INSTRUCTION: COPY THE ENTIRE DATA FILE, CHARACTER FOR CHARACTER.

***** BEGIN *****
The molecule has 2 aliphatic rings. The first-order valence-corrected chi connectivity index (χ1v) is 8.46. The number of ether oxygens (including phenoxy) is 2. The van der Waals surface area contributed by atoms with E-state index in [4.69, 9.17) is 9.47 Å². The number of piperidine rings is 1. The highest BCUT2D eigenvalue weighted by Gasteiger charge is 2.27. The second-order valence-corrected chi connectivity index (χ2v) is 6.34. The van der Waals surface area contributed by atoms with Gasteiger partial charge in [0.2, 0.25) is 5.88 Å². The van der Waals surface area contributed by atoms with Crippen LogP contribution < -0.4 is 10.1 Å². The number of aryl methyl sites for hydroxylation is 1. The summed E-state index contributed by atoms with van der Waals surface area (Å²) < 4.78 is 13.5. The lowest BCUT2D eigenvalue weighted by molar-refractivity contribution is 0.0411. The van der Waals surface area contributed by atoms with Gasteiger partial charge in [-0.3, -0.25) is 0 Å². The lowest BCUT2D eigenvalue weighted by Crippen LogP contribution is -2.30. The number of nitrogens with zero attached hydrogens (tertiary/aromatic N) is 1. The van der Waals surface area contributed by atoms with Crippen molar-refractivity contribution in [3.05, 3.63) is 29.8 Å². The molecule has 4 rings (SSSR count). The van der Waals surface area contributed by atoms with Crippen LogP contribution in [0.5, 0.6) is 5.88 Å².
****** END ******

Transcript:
The molecule has 2 aliphatic rings. The first-order valence-corrected chi connectivity index (χ1v) is 8.46. The number of ether oxygens (including phenoxy) is 2. The van der Waals surface area contributed by atoms with E-state index in [4.69, 9.17) is 9.47 Å². The number of piperidine rings is 1. The highest BCUT2D eigenvalue weighted by Gasteiger charge is 2.27. The second-order valence-corrected chi connectivity index (χ2v) is 6.34. The van der Waals surface area contributed by atoms with Gasteiger partial charge in [0.2, 0.25) is 5.88 Å². The van der Waals surface area contributed by atoms with Crippen LogP contribution < -0.4 is 10.1 Å². The number of aryl methyl sites for hydroxylation is 1. The summed E-state index contributed by atoms with van der Waals surface area (Å²) < 4.78 is 13.5. The lowest BCUT2D eigenvalue weighted by molar-refractivity contribution is 0.0411. The van der Waals surface area contributed by atoms with Gasteiger partial charge in [-0.3, -0.25) is 0 Å². The lowest BCUT2D eigenvalue weighted by Crippen LogP contribution is -2.30. The number of nitrogens with zero attached hydrogens (tertiary/aromatic N) is 1. The van der Waals surface area contributed by atoms with Crippen molar-refractivity contribution in [3.05, 3.63) is 29.8 Å². The molecule has 4 rings (SSSR count). The van der Waals surface area contributed by atoms with Crippen LogP contribution in [0.5, 0.6) is 5.88 Å².